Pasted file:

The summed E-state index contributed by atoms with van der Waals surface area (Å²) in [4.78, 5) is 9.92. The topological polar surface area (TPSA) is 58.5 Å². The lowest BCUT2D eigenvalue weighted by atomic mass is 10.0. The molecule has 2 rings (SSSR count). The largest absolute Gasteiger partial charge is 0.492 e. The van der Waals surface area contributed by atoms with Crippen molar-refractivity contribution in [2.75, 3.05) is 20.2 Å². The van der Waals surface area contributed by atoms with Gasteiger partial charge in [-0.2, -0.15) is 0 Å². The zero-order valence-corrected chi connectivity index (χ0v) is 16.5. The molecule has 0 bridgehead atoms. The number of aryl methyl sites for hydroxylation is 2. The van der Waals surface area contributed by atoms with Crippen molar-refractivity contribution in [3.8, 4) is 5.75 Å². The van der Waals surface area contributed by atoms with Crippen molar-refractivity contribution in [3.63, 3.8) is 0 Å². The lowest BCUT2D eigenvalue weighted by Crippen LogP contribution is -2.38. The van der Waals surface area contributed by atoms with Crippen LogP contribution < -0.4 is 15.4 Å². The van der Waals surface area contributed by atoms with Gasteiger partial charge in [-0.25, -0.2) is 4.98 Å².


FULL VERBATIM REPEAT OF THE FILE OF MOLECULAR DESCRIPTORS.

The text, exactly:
The summed E-state index contributed by atoms with van der Waals surface area (Å²) in [4.78, 5) is 9.92. The topological polar surface area (TPSA) is 58.5 Å². The lowest BCUT2D eigenvalue weighted by atomic mass is 10.0. The molecule has 2 rings (SSSR count). The largest absolute Gasteiger partial charge is 0.492 e. The van der Waals surface area contributed by atoms with Crippen molar-refractivity contribution in [2.75, 3.05) is 20.2 Å². The van der Waals surface area contributed by atoms with Gasteiger partial charge in [-0.2, -0.15) is 0 Å². The zero-order valence-corrected chi connectivity index (χ0v) is 16.5. The molecule has 0 bridgehead atoms. The number of aryl methyl sites for hydroxylation is 2. The van der Waals surface area contributed by atoms with Crippen molar-refractivity contribution in [3.8, 4) is 5.75 Å². The van der Waals surface area contributed by atoms with Crippen molar-refractivity contribution in [3.63, 3.8) is 0 Å². The lowest BCUT2D eigenvalue weighted by Crippen LogP contribution is -2.38. The van der Waals surface area contributed by atoms with Crippen LogP contribution < -0.4 is 15.4 Å². The van der Waals surface area contributed by atoms with Gasteiger partial charge in [-0.25, -0.2) is 4.98 Å².